Harassment laws stifling workplace complaints: Jenkins

Sex Discrimination Commissioner Kate Jenkins has criticised Australia’s workplace harassment laws, saying they encourage companies to shut down complaints if possible and fight them once filed.

Ms Jenkins delivered the landmark Respect@Work report in March last year but the federal government is yet to act on a central recommendation: giving businesses a positive duty to prevent sexual harassment.

Sex Discrimination Commissioner Kate Jenkins emphasised her recommendation for a positive duty to prevent sexual harassment.Credit:Alex Ellinghausen

“In the Sex Discrimination Act there’s actually a system that asks [or] really incentivises employers to stop complaints and defend complaints,” Ms Jenkins said on Monday. That should change, she said.

Claims of bullying, harassment and an alleged rape at Parliament House in Canberra that emerged this year have shone a spotlight on the treatment of women at work, sparking a review by Ms Jenkins of workplace culture in Federal Parliament.

In an update on that work on Monday, Ms Jenkins revealed 16 current and former MPs were among the 345 people who participated in the review. Just over 72 per cent of the total were women, 256 were current or former staff of MPs or senators, and the rest were a mix of other parliamentary employees, volunteers and interns.

Commission staff have held 222 interviews so far, with another 125 to come. An anonymous, online survey will open this month to the 3700 people who work in Commonwealth parliamentary spaces.

“I’ve been deeply inspired by the courage, determination and insight of those who have already come forward and shared your experiences with us,” Ms Jenkins said.

Appearing before a Senate committee examining the government’s plans to legislate some of her broader recommendations to stop workplace harassment, Ms Jenkins emphasised the importance of putting the onus on businesses to stamp out sexual discrimination and victimisation.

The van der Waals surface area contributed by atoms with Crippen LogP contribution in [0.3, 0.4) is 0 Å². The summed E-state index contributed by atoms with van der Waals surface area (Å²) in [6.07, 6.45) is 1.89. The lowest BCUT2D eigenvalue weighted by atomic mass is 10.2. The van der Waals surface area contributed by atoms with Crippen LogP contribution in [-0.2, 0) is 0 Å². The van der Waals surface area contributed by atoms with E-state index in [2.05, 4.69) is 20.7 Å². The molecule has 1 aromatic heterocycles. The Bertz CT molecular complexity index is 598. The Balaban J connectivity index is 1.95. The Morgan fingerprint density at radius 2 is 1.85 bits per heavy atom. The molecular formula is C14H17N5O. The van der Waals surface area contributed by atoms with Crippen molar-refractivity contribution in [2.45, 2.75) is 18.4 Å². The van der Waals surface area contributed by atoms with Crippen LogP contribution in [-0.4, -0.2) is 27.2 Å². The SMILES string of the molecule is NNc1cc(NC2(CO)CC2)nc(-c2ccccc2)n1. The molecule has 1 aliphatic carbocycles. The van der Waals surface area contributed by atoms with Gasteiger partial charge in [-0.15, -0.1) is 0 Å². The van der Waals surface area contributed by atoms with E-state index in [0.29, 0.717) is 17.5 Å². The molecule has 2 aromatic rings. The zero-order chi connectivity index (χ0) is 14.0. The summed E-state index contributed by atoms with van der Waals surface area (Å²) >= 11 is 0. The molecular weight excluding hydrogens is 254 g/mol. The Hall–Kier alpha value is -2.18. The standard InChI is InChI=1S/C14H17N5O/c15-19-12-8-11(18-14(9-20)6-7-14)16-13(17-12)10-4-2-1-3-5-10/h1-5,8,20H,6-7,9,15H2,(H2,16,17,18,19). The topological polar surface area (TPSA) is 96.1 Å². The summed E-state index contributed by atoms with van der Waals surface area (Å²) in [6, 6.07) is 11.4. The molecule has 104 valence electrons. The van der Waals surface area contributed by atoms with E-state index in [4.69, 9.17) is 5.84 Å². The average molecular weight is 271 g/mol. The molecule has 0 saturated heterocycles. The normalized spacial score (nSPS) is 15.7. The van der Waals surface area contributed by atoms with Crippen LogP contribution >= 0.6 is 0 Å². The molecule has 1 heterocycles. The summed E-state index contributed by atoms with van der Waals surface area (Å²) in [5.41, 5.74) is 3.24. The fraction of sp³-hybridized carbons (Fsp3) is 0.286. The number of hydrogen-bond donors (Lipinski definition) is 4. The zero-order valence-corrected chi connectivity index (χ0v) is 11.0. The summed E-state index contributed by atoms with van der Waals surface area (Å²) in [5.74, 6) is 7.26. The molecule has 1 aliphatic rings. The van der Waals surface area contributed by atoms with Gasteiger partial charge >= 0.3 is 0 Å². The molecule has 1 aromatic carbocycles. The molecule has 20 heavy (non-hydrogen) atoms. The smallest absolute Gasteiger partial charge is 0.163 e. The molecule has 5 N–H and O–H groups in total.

Workplace health and safety laws already require employers to take reasonable steps to prevent hazards including harassment. The government has suggested it wants to use that mechanism to eliminate harassment, rather than changing the Sex Discrimination Act, to avoid duplication and confusion.

Under questioning from Nationals senator Perin Davey, Ms Jenkins said it was only the Sex Discrimination Act that outlawed harassment while health and safety laws focused on prevention.

That system already had an internal conflict, Ms Jenkins said, and let employers defeat sexual harassment claims if they could “prove that it wasn’t their fault”.

In its official response to Respect@Work, the federal government either noted or agreed fully, principally or partially to all 55 recommendations and committed $2.1 million to work on them. However, it committed to legislating only seven of 15 law changes in full.

The SDA, Australia’s largest retail union, told the committee egregious workplace harassment continued. It cited a report from an anonymous member that her manager had racked up several workplace complaints before starting a relationship with an underage colleague. He was then allowed to resign rather than being fired.

Support is available from the National Sexual Assault, Domestic Family Violence Counselling Service at 1800RESPECT (1800 737 732).

The Morning Edition newsletter is our guide to the day’s most important and interesting stories, analysis and insights. Sign up here.

Most Viewed in Politics

From our partners

Source: Read Full Article